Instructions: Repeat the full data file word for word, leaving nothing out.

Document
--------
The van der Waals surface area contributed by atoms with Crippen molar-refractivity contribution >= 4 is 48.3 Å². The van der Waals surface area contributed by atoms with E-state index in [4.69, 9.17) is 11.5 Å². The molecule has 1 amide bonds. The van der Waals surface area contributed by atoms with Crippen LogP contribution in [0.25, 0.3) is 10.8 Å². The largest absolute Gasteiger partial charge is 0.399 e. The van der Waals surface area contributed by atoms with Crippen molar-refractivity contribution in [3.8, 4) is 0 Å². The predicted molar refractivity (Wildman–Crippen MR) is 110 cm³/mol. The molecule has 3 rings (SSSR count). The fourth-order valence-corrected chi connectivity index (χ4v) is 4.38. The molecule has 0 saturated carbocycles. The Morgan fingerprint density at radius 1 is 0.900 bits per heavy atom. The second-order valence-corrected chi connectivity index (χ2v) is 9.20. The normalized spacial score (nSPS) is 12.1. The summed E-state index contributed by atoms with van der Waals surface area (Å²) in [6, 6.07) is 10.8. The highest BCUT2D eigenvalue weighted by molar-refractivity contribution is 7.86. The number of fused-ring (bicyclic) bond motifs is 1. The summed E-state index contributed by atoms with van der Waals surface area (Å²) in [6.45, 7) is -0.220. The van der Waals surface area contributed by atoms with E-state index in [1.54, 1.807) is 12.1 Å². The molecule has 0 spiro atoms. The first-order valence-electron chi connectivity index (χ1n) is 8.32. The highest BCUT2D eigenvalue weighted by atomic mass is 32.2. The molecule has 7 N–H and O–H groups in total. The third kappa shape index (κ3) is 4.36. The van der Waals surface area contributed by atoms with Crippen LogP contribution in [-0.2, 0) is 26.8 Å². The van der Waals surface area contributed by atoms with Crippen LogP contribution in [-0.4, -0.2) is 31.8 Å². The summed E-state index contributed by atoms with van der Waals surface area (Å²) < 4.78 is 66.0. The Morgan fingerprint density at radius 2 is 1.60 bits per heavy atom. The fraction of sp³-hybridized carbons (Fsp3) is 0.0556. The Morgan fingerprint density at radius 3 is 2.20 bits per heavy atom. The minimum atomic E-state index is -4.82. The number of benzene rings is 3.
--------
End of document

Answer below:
The van der Waals surface area contributed by atoms with Crippen molar-refractivity contribution >= 4 is 48.3 Å². The van der Waals surface area contributed by atoms with E-state index in [4.69, 9.17) is 11.5 Å². The molecule has 1 amide bonds. The van der Waals surface area contributed by atoms with Crippen LogP contribution in [0.25, 0.3) is 10.8 Å². The largest absolute Gasteiger partial charge is 0.399 e. The van der Waals surface area contributed by atoms with Crippen molar-refractivity contribution in [3.8, 4) is 0 Å². The predicted molar refractivity (Wildman–Crippen MR) is 110 cm³/mol. The molecule has 3 rings (SSSR count). The fourth-order valence-corrected chi connectivity index (χ4v) is 4.38. The molecule has 0 saturated carbocycles. The Morgan fingerprint density at radius 1 is 0.900 bits per heavy atom. The second-order valence-corrected chi connectivity index (χ2v) is 9.20. The normalized spacial score (nSPS) is 12.1. The summed E-state index contributed by atoms with van der Waals surface area (Å²) in [6, 6.07) is 10.8. The highest BCUT2D eigenvalue weighted by molar-refractivity contribution is 7.86. The number of fused-ring (bicyclic) bond motifs is 1. The summed E-state index contributed by atoms with van der Waals surface area (Å²) in [6.45, 7) is -0.220. The van der Waals surface area contributed by atoms with E-state index in [1.54, 1.807) is 12.1 Å². The molecule has 0 spiro atoms. The first-order valence-electron chi connectivity index (χ1n) is 8.32. The highest BCUT2D eigenvalue weighted by atomic mass is 32.2. The molecule has 7 N–H and O–H groups in total. The third kappa shape index (κ3) is 4.36. The van der Waals surface area contributed by atoms with Crippen LogP contribution in [-0.2, 0) is 26.8 Å². The van der Waals surface area contributed by atoms with Crippen LogP contribution in [-0.4, -0.2) is 31.8 Å². The summed E-state index contributed by atoms with van der Waals surface area (Å²) < 4.78 is 66.0. The Morgan fingerprint density at radius 2 is 1.60 bits per heavy atom. The fraction of sp³-hybridized carbons (Fsp3) is 0.0556. The Morgan fingerprint density at radius 3 is 2.20 bits per heavy atom. The minimum atomic E-state index is -4.82. The number of benzene rings is 3.